Monday, June 04, 2012
A fascinating new book — by MIT economist Daron Acemoglu and Harvard political scientist James Robinson — is arguing that nations start falling apart when their elites amass enough wealth and power to essentially “rig the game” on their own behalf. These rich attempt to bulldoze away anything and anybody that stands in their way. If they succeed, their societies eventually collapse.
All this past month, in Joliet, Illinois, about 800 workers have been resisting that bulldozer, quite literally. The workers went out on strike May 1 after their employers at Caterpillar, the world’s largest earth-moving equipment maker, demanded a wage freeze, pension cuts, and a doubling of health care premiums.
“A company that made $4.9 billion in profits last year,” local union leader Steve Jones noted last week, has “no good reason” for pushing this sort of shakedown. Caterpillar CEO Doug Oberhelman, on the other hand, does have a reason. He took home $17 million last year. Why should he risk accepting any less this one?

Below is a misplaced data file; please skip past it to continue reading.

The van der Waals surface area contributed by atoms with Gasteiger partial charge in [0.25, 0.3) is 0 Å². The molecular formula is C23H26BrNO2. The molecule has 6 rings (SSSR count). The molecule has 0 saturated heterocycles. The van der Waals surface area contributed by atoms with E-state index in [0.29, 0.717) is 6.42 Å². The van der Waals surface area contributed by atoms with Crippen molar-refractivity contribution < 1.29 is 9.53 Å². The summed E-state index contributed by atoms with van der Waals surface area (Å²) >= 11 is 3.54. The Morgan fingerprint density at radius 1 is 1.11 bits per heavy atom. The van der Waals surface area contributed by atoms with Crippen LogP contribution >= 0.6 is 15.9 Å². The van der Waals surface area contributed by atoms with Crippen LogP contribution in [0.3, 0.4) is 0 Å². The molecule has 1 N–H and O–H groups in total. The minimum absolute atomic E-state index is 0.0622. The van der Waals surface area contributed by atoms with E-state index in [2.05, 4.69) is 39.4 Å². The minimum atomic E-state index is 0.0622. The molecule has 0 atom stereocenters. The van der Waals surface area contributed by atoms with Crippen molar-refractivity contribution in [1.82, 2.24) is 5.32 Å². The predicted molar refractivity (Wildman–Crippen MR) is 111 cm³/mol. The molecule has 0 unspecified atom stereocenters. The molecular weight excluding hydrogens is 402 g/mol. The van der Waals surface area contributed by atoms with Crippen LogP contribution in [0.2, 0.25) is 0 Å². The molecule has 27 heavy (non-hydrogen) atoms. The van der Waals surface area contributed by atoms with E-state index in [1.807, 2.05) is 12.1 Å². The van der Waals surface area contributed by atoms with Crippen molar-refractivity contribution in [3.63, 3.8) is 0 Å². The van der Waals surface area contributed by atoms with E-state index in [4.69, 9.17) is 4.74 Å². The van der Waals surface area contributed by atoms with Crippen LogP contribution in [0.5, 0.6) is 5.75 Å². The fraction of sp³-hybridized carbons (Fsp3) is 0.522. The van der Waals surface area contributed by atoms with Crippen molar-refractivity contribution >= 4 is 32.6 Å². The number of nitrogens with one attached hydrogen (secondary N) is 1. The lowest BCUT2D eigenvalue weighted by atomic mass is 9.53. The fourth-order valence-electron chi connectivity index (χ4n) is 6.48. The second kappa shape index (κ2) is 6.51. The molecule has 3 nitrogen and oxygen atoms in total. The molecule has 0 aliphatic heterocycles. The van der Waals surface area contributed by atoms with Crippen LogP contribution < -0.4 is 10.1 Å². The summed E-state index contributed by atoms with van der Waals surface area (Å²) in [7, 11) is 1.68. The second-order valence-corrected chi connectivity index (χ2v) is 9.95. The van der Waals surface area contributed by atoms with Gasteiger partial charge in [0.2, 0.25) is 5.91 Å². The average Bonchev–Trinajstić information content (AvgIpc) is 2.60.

Tomorrow, another bulldozer will be rolling — in Wisconsin. Billionaires have inundated the state with campaign cash for Scott Walker, the union-busting governor now facing a recall. They've fueled Walker’s bulldozer with ten times the cash his opponent has to spend. More on that bulldozing in this week’s Too Much.